Not even the most operatic advocates of the tulip mania analogy expect tech stocks to crash like the bulbs did, but there is a virtual consensus that tech stocks in general and Internet stocks in particular will turn down next year.

Some market watchers are even hoping for it. "It's critical that the economy slow down," said M. David Testa, chief investment officer for T. Rowe Price Associates Inc., the Baltimore investment company that manages $100 billion in mutual funds.

At the firm's recent investment outlook conference, Testa noted that a relatively small number of stocks, mostly tech issues, are keeping the market up. That is certainly true in the Washington area, where 2 of 3 stocks are down for the year. The Washington Post-Bloomberg regional stock index is up just 5.4 percent -- and that's only because of the heavy mix of tech companies among the 220 stocks in the index.

Testa said the market's dependence on a limited number of tech stocks is "a warning signal and it has reached a point where it's quite extreme."

Using the kind of "data mining" techniques that made MicroStrategy Inc. the region's hottest stock this year, Wall Street researchers ponder the patterns of the market like prophetic tea leaves, seeking signs of what will happen next.

At Solomon Smith Barney Inc., for example, the "quants" -- as in quantitative analysts -- have found that weakness in utility stocks often forecasts a downturn in the Dow Jones industrial average and broader market measures. Drawing charts that might as well be electrocardiograms to non-quants, they say they see signs that "suggest a possible pullback, a consolidation, or correction. Such an event would be welcome for more rational souls, such as we."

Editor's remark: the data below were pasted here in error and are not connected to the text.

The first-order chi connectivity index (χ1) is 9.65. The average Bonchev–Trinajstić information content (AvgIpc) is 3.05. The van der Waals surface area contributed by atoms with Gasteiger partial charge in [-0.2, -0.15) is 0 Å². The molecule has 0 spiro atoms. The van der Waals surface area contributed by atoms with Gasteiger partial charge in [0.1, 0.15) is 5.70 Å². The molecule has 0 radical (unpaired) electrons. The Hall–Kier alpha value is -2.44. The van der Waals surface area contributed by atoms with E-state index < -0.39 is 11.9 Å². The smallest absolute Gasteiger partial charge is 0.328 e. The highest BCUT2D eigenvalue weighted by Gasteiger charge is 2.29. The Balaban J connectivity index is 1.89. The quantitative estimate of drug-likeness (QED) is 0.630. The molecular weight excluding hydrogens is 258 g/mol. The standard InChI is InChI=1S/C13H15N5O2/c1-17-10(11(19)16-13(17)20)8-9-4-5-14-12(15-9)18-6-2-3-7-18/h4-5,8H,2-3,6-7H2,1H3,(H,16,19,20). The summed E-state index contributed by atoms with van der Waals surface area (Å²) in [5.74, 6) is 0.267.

That firm's chief equity strategist, A. Marshall Acuff Jr., describes the current prices of Internet stocks as "uncharted territory," citing America Online Inc. as an example.

Wall Street once had a rule of thumb that said the ratio of a stock's price to its earnings should be about equal to its growth rate. If a company is growing by 30 percent a year, its stock should be worth 30 times the firm's annual profits.

That 1-to-1 correlation between the price/earnings (P/E) ratio and the growth rate was considered outlandishly optimistic only two or three years ago, but after this year's tech stock stampede, it sounds old-fashioned and understated. Internet issues have P/E ratios that are two, three, even four times higher than growth rate.

Turning to America Online Inc., the region's most successful Internet company, Acuff said that instead of a 1-to-1 ratio, AOL's P/E was 3.1 times its growth rate as of Dec. 14.

Ironically, AOL is considered one of the safest, most dependable Internet stocks by most analysts. Legg Mason's Whyman, who has come up with a formula for valuing World Wide Web companies based on customer loyalty, calculates that AOL and Yahoo Inc. are the only two that meet his standards for staying power.

While the best Internet stocks still can become overpriced, Whyman said, he rejects the tulip theory. "I don't find that a particularly helpful comparison," he said.

High-priced Internet stocks pose a particular dilemma for analysts who work for brokerage firms. Their job is to find stocks that brokers can recommend to their clients as good investments. That puts them in an awkward spot when they begin to suspect that good stocks have gone too high.